Background: In the late twentieth century, emergence of high rates of treatment failure with antimonial compounds (SSG) for visceral leishmaniasis (VL) caused a public health crisis in Bihar, India. We hypothesize that exposure to arsenic through drinking contaminated groundwater may be associated with SSG treatment failure due to the development of antimony-resistant parasites.
Methods: A retrospective cohort design was employed, as antimony treatment is no longer in routine use. The study was performed on patients treated with SSG between 2006 and 2010. Outcomes of treatment were assessed through a field questionnaire and treatment failure used as a proxy for parasite resistance. Arsenic exposure was quantified through analysis of 5 water samples from within and surrounding the patient's home. A logistic regression model was used to evaluate the association between arsenic exposure and treatment failure. In a secondary analysis survival curves and Cox regression models were applied to assess the risk of mortality in VL patients exposed to arsenic.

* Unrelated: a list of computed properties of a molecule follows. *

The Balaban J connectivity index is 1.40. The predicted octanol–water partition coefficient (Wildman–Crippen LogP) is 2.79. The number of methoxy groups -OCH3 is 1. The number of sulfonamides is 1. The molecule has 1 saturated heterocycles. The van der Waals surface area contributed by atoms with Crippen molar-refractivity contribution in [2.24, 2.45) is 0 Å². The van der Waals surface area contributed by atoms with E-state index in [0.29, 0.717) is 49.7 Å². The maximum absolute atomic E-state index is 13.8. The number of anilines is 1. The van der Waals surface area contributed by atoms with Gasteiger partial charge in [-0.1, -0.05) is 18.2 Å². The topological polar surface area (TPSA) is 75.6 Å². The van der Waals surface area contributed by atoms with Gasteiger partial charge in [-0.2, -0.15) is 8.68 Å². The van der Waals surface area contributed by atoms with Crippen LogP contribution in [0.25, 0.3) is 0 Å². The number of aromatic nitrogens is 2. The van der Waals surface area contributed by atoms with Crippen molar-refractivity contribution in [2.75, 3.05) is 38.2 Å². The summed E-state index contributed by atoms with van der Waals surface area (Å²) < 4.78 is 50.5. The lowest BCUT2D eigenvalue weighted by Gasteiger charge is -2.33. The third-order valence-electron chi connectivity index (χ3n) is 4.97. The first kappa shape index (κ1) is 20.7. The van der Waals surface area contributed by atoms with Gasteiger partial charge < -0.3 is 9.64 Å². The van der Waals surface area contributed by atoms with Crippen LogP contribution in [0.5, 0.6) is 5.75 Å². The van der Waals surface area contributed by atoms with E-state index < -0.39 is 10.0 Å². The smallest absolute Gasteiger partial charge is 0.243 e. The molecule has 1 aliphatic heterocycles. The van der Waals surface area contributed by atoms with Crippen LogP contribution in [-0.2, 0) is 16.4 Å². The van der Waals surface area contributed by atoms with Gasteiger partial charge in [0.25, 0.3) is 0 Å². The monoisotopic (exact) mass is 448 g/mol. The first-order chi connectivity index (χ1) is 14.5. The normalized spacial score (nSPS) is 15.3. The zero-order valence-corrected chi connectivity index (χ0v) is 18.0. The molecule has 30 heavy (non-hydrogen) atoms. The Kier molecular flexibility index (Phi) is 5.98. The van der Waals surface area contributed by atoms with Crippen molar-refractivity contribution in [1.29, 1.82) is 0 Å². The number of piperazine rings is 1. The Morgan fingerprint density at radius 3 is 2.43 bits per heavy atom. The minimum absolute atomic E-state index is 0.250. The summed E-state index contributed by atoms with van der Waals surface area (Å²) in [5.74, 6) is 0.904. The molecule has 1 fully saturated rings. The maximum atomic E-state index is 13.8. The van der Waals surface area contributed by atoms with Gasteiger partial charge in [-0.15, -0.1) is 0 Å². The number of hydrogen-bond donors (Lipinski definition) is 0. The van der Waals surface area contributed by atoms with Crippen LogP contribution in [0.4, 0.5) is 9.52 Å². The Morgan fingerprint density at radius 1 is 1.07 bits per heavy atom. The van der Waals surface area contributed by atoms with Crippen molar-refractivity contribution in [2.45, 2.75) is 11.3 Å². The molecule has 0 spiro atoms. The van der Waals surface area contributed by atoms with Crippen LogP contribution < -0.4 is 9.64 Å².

Results: One hundred and ten VL patients treated with SSG were analysed. The failure rate with SSG was 59%. Patients with high mean local arsenic level had a non-statistically significant higher risk of treatment failure (OR = 1.78, 95% CI: 0.7-4.6, p = 0.23) than patients using wells with arsenic concentration <10 μg/L. Twenty one patients died in our cohort, 16 directly as a result of VL. Arsenic levels ≥ 10 μg/L increased the risk of all-cause (HR 3.27; 95% CI: 1.4-8.1) and VL related (HR 2.65; 95% CI: 0.96-7.65) deaths. This was time dependent: 3 months post VL symptom development, elevated risks of all-cause mortality (HR 8.56; 95% CI: 2.5-29.1) and of VL related mortality (HR 9.27; 95% CI: 1.8-49.0) were detected.
Discussion/Conclusion: This study indicates a trend towards increased treatment failure in arsenic exposed patients. The limitations of the retrospective study design may have masked a strong association between arsenic exposure and selection for antimonial resistance in the field. The unanticipated strong correlation between arsenic exposure and VL mortality warrants further investigation.